“Well, you know, your goal as a coach is everybody that is able to play at a winning level, you want them to play at it, right? I think you can look at Georgia’s defense right now. They have lots of experience on the defensive side of the ball. They’ve created some packages to give some of these guys opportunities. It’s something kind of, everyone in our system so to speak, we’ve always tried to do, is give people opportunities to play. If you go back and look, we did that the first game of the year. We had a lot of guys that were very close in competition. Some guys who had played here, some guys who hadn’t. It’s really close in fall camp, so you give guys an opportunity to contribute to the football team. Then as the season goes you want to figure hey, maybe this is a guy we need to take off the field. There has been times over the years we played certain linebackers in regular (packages), then maybe a different one swaps out in nickel. Maybe another guy plays in dime. Then we get in the ballgame and, hey, maybe a team is playing more of a certain personnel and we don’t feel like we got our best players on the field, we have to swap guys out. So it changes from week to week.”

    On what is holding back the offensive line: 

    “If you look at our offensive line, I’ll start with Brandon Kennedy. Brandon, this is the first time that he’s probably been this healthy in his college career, so he’s had an opportunity to practice every day. Offensive line’s a developmental position. The only way to get good at it is to do it over and over and over. That’s why you see, teams that can retain, you’ll see guys that maybe didn’t play their freshman, sophomore, sometimes junior year. And then, their senior year, they’re a really good SEC football player. Everybody develops kind of at a different pace, so some guys, maybe they had more opportunity when they were in high school. Whether it was who was coaching them or the resources around them, to be ready and be prepared for college. Maybe it was because they were a mid-year as opposed to a guy that comes in during the summer and they get 15 extra practices. Our guys up front have continued to work hard and compete. I felt like our best game as an offensive line, since I’ve been here, was the Florida game, and we scored three points. We’ve got to improve up there, stay on guys. We’ve got a couple of penalties. We got a hands-to-a-face when we gained 8 yards on a run. We throw the ball down the field early in the game, break some tackles and, for the first time, I see white shirts running down the field trying to pepper people like they’re supposed to. Now, we can’t hit them after the whistle. But there was lots of glimpses there in that game from how far we’ve come since the first game we coached here. Our guys will continue to work. They’re young. They’re going to improve and get better. We’ve got competition up there now.”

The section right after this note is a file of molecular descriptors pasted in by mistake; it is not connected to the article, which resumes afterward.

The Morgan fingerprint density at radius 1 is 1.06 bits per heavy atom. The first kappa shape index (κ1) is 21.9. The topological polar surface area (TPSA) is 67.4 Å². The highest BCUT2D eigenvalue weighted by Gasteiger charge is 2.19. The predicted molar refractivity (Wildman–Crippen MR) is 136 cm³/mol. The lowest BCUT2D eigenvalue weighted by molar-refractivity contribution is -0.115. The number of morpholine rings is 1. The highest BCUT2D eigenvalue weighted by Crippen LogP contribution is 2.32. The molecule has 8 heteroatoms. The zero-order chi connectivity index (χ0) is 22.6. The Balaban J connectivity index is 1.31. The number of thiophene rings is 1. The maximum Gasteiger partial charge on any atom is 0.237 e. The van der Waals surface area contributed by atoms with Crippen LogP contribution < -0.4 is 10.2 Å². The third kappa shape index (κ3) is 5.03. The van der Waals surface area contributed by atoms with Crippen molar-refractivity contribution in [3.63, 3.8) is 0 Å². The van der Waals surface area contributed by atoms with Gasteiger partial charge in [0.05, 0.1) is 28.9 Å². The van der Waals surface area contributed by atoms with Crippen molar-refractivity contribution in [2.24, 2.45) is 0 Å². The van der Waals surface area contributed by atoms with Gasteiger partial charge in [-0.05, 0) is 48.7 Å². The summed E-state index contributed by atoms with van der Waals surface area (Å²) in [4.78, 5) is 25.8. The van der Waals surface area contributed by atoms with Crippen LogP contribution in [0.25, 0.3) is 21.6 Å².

On the progress of the defensive pass rush:

    “One thing that we really had to focus on, to me I felt like our defensive line has improved in playing the run. I’m going to tell you, this week they’ll have a tremendous challenge because I think these guys run the football probably better than anybody in college football. They have experience up there with the left tackle, Andrew Thomas is a great player. They have Solomon, Trey Hill, Cade Mays, Isaiah Wilson, Ben Cleveland, Schaffer. That’s seven guys. And they probably have got some more. Sawyer is up there. They have some big men who have played together. Have really good running backs that can push you there. So that will be a tremendous challenge for us.

    “One thing we have to do, and we have struggled with this year, to me, is converting on play-action passes. Going from power to speed and converting the pass rush. We have to improve there. A lot of that is awareness. Every team that you play, all the great ones, they all have telltale signs. It’s something that you have to be aware of as a defensive player. Whether it’s the location of the running back, location of the tight end, who is in the game, stances of the O-linemen. All these things that can help you pre-snap. So our guys, they’re improving in that area and they’ll continue to get better the more experience they get.”